Boy Scouts Are Prepared To Discriminate On A Whim
"WE are the boys that fear no noise
Where the thundering canons roar."
- Oliver Goldsmith, "She Stoops to Conquer"
If you want to know where we would be without principle and morality, don't look to the Girl Scouts. Look to the Boy Scouts.
A report in late October discloses that Girl Scouts will no longer be required to pledge service to God. At the organization's national convention in Minneapolis it was agreed, by a vote of 1,560 to 375, that effective immediately Girl Scouts will be allowed to pledge service to "God," "Allah," "the Creator," or to anyone else they please.
The group's leaders said the change acknowledges growing religious and ethnic diversity among the nation's 2.6 million Girl Scouts. According to the national president of the organization, B. LaRae Orullian, "The important thing is that the spiritual principles which continue to be the fundamental of Girl Scouting recognize that there are some religious groups . . . that believe in a spiritual motivating force, but use words other than `God."'
Boy Scouts, it would appear, are less open to diverse views, thus proving that Boy Scouts are a lot different from Girl Scouts and not just in the obvious ways. They avoid having to contend with religious diversity by keeping at least some of the diverse out.
The Boy Scout oath compels scouts to "do my best . . . to God and my country." In addition, members pledge to remain "morally straight." Just as Girl Scout officials are explaining why it is important to acknowledge that some people recognize deities other than the Christian God, Boy Scout officials are bringing lawsuits aimed at keeping out atheists.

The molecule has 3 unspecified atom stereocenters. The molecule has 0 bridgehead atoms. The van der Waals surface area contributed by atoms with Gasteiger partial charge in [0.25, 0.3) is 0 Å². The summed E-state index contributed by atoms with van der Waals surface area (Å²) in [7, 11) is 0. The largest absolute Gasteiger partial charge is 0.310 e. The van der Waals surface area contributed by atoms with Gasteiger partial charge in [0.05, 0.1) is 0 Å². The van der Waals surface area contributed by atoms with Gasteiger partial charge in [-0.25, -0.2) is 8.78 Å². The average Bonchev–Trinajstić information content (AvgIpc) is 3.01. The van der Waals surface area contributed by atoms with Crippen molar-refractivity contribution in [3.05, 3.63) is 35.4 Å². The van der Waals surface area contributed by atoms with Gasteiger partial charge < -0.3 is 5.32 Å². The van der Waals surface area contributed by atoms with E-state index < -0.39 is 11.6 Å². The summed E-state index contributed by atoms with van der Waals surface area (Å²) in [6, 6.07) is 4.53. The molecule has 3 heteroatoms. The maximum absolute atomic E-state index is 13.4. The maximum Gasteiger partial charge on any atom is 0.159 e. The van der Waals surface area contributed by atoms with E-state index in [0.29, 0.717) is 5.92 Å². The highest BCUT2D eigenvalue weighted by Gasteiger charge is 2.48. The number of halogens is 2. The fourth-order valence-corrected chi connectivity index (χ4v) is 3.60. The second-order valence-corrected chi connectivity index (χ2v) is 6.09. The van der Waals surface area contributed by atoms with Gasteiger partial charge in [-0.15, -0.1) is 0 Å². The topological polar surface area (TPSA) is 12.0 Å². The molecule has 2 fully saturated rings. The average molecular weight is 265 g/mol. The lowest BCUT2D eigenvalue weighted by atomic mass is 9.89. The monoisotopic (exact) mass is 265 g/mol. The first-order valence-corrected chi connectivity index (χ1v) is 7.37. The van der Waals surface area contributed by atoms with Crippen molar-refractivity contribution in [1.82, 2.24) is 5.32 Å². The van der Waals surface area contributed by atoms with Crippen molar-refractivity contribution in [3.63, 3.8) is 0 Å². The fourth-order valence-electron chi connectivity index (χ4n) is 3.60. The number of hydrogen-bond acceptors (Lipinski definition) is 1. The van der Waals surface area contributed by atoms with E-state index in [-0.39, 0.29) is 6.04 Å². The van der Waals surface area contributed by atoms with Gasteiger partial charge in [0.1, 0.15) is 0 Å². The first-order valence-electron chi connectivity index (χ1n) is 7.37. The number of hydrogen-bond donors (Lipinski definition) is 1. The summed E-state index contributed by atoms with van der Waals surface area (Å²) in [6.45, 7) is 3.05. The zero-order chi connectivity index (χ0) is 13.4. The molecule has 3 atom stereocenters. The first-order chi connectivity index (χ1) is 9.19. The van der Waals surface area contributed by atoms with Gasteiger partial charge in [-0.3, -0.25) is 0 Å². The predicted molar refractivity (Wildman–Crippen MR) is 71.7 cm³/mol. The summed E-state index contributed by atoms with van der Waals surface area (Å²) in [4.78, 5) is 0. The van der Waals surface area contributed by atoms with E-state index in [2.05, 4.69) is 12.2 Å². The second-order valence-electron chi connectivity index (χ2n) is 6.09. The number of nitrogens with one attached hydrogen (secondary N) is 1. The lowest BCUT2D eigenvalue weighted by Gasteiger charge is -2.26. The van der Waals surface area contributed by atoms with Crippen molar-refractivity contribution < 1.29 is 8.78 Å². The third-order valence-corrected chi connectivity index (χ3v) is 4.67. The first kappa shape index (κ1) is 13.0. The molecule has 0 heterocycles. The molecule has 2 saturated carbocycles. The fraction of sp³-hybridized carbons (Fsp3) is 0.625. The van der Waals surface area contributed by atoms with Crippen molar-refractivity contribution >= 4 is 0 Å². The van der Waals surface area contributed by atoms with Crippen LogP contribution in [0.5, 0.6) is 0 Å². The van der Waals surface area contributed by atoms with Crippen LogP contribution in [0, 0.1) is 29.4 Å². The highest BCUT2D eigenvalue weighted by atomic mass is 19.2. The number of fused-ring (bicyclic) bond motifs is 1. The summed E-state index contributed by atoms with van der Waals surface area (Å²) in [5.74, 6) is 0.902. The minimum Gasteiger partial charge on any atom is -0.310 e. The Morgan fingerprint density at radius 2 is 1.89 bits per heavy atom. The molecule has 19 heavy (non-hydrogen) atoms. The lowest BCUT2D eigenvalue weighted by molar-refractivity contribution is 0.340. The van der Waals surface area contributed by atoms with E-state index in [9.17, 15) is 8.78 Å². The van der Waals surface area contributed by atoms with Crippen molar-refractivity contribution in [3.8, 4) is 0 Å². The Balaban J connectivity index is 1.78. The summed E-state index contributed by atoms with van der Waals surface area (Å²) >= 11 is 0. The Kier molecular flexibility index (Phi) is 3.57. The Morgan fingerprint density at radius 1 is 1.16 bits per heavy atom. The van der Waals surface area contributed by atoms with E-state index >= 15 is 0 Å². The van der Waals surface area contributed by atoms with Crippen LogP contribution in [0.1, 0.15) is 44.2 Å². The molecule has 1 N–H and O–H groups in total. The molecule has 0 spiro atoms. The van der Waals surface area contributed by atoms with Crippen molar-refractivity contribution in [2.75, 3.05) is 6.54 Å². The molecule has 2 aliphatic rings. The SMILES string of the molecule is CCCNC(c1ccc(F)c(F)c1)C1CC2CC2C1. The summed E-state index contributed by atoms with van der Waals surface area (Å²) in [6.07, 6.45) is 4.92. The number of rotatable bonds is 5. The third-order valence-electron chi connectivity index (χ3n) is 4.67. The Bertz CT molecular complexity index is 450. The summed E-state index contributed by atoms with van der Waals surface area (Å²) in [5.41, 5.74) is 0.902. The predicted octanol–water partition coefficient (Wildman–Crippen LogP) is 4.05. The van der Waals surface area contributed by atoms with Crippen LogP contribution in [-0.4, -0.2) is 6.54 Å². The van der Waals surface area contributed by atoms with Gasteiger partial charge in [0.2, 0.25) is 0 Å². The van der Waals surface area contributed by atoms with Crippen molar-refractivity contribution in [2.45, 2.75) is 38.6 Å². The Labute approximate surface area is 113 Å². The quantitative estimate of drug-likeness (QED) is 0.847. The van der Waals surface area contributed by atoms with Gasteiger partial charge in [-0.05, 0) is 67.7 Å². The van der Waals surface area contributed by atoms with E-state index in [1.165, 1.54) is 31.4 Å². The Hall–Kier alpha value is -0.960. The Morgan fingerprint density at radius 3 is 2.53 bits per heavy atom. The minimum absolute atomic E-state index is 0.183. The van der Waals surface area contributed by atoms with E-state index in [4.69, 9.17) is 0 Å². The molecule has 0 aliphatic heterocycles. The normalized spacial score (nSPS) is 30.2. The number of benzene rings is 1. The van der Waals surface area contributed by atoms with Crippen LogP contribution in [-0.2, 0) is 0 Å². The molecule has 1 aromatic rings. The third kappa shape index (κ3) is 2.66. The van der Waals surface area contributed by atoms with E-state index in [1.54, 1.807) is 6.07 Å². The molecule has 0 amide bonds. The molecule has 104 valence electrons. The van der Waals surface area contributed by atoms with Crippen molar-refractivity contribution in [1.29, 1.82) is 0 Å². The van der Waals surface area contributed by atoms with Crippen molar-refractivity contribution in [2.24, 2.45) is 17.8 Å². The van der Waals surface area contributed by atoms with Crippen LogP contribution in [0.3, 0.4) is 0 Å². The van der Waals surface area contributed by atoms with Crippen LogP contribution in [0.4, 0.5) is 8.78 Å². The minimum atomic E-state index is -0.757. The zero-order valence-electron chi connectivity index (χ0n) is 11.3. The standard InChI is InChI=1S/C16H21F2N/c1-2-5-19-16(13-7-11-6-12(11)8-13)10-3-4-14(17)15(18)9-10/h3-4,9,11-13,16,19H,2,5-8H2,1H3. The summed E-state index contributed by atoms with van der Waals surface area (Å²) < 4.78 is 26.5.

Mark Welsh is a 10-year-old Chicago boy who wanted to become a Boy Scout. He was the right sex to join that organization (not being a girl) and he was not gay. He should have been admitted without a fuss. He was not. That is because Mark Welsh, aged 10, was an avowed atheist.
The Boy Scout hierarchy feared the effects a 10-year-old atheist might have on 12- and 13-year-olds. They refused him admission. He sued for admission. The district court judge issued a ruling keeping him out. The Seventh U.S. Circuit Court of Appeals affirmed the district court's ruling.
In a 2-to-1 decision, Mark was told that his admission to the Boy Scouts would "run the risk of undermining one of the seedbeds of virtue that cultivate the sorts of citizens our nation so desperately needs." Heady stuff for a 10-year-old but disappointing nonetheless.
In a dissent, Judge Walter Cummings said the court's ruling was so broad that it would entitle the scouts to discriminate against any one at all on a sheer whim. The judge thought that was bad. Little did he realize that that is exactly what makes Boy Scouts the organization it is today.
Atheists are not the only perceived-to-be-different boys the scouts eschew. Gays are another. That, according to officials, is because gays make poor role models. Scouting families, the leaders tell us, are overwhelmingly opposed to allowing gays to become either troop leaders or scouts.
Thanks to the obvious fondness for, and adherence to, strict rules governing admission, an observer might be inclined to assume that the Boy Scouts of America lead a more institutionally trouble-free life than the Girl Scouts. Anyone so inclined should lean a different direction. The seedbeds of virtue to which the learned judges in the Seventh Circuit Court of Appeals referred have not born the expected fruit.
According to a report in the New York Times, in 1991 the Boy Scouts paid $3.75 million to families whose children had been molested by scout leaders. The paper reported recently that over the last 20 years, 1,800 scoutmasters have been removed because they were suspected of molesting boys. In a number of cases individuals who were suspected of such activities were removed from their posts only to reappear in different posts some time later.
It is good to know that the Boy Scouts are strictly enforcing moral codes. Only someone untutored in the ways of the world would hazard a guess as to how it would be if tolerance instead of bigotry were part of the Boy Scout's creed.
Perhaps the Boy Scouts will learn something from the distaff side. On the other hand, perhaps they won't.
Christopher Brauchli, a lawyer, is a columnist for the Daily Camera of Boulder, Colo.
Copyright (c) 1993 Seattle Times Company, All Rights Reserved.